BRUCKNER: Symphony No. 4, 'Romantic', WAB 104

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Anton Bruckner(1824-1896)

A mediaeval artisanmight easily have kept a daily record of how many different prayers he prayedand how often he repeated them. For a composer of the nineteenth century, withits belief in unstoppable progress and human supremacy, to behave in thisfashion is certainly unique. But Anton Bruckner, though accepting the harmonicand orchestral achievements of the Romantic period, did just that; he did notreally belong to his time. Even less did he fit in with the Viennese environmentinto which he was transplanted for the last 27 years of his life. The elegantand rather superficial society he encountered there must have thought thenaive, badly dressed fellow with the 'wrong' accent a rather pathetic oddity.

Bruckner had indeed comefrom a very different background. The little village in Upper Austria,Ansfelden, where his father was a schoolmaster, was not far away from the greatand beautiful monastery of St Florian. The young Bruckner followed in thefootsteps of his father for a short time; but St Florian possessed one ofEurope's finest organs, and young Anton, whose talent for music was discoveredearly, became an organist. The experience of hearing and playing thismagnificent instrument became central to his whole life. He spent many hoursthere, practising and improvising, and eventually his playing was soexceptional that he made successful tours of France and England as an organvirtuoso. He had lessons in theory and composition, and started composingfairly early in life, but he felt the need for more instruction in counterpointand became for several years a most diligent pupil of the famous Simon Sechter,visiting him every fortnight in Vienna. Many years earlier and shortly beforehis death, Schubert had also wanted to study counterpoint with Sechter, but ofcourse he was wrong; most of his life work was already done, and works such ashis early Mass in A flat showed him in no need of such lessons.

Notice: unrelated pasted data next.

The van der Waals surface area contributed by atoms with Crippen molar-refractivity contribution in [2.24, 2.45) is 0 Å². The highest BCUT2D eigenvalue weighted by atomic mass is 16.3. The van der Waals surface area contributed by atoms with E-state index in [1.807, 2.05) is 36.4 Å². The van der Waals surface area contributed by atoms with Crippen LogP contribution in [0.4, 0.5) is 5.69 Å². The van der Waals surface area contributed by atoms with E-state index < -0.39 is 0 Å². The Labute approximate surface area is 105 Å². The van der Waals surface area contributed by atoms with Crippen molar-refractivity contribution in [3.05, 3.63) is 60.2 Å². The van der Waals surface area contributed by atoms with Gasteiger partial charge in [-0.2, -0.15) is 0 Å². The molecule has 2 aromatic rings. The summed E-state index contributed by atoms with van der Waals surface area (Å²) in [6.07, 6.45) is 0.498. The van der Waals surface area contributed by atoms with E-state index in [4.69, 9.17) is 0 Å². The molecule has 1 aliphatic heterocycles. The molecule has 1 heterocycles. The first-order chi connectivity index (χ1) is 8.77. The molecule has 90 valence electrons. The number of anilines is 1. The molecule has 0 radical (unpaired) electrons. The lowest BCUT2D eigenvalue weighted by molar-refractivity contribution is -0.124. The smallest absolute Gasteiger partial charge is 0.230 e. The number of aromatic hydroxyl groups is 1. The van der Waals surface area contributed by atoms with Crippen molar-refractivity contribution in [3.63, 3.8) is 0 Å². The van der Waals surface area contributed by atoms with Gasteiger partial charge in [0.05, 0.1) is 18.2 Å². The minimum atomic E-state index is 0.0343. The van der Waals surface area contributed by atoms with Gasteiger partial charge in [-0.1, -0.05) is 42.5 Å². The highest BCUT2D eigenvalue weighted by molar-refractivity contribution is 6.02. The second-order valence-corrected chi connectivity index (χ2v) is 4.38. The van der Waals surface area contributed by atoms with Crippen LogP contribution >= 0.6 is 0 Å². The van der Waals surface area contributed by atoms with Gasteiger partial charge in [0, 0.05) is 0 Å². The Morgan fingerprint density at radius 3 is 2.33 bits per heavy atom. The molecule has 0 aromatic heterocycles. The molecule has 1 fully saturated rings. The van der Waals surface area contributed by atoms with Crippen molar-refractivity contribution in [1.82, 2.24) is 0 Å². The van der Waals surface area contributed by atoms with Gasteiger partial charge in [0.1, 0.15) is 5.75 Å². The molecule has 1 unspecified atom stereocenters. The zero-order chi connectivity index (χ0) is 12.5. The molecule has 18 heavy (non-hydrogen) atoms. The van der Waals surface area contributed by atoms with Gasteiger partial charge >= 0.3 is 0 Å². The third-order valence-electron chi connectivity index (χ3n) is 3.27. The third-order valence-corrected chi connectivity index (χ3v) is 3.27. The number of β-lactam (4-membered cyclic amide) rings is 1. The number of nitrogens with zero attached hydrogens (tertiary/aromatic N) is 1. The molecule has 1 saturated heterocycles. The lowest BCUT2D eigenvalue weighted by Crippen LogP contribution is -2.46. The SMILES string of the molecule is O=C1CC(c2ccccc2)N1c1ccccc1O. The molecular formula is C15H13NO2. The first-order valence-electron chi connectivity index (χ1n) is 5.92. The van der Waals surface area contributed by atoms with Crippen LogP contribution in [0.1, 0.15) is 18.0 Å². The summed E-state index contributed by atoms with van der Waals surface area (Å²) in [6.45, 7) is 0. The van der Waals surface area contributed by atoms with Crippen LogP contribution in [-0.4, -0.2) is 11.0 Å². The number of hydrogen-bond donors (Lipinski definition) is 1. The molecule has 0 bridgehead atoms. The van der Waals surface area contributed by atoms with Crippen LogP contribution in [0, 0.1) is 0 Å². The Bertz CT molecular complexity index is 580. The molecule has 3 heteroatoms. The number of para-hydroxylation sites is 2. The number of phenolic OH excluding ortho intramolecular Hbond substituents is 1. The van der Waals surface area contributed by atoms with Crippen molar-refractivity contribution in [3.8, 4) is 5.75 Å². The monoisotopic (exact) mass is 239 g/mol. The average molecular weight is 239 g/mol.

Sechter forbadeBruckner to compose a single note in order to concentrate entirely on hisinnumerable exercises, and here Bruckner, who had in the meantime advanced tothe post of organist at Linz Cathedral, showed one unfortunate trait of hischaracter, perhaps acquired as an altar-boy: utter submission to those heconsidered his superiors. He obeyed. But when he had finished his instructionwith Sechter and took lessons with the conductor of the local opera, OttoKitzler, who introduced him to the magic world of Wagner, music poured out ofhim. Now lofty, Bruckner composed his first masterpiece, the wonderful Mass inD minor, followed by two other great Masses, and Symphony No. 1.

His reputation reached Vienna and he was appointed to succeed Sechter asProfessor of Music Theory.

Bruckner had amplereason to regret his move from Linz to Vienna. He, the fanatical admirer ofWagner, was innocently dragged into the rather silly conflict between thefollowers of Brahms and those of his beloved Wagner. So he made many enemies,most cruel of whom was the critic Eduard Hanslick, whom Wagner caricatured asBeckmesser in Die Meistersinger. But though adversaries did him harm,his friends and admirers hurt his works much more. All his young students weregifted Wagnerians and they thought Bruckner's music needed to sound more likeWagner, and that it needed other 'ministrations' such as large cuts as well.

They considered their beloved Master to be a "genius without talent".

Many of thosemisguided admirers, such as Artur Nikisch and Franz Schalk, became famousconductors and they set about making these enormous scores acceptable to thepublic - and it must be said that the master, who was desperately anxious to beperformed, often agreed and sometimes even became an accomplice to theirmutilations, but he also left his original scores to the National Library withthe comment "for later times." His own insecurity made him constantlyrevise his works, especially Symphonies Nos. 1-4. As a result, we areconfronted in many cases by several versions of the same work. Sometimes thelater versions are a definite improvement, as with the Fourth Symphony; andsometimes, in my opinion, the first version is superior, as with the Second andThird Symphonies.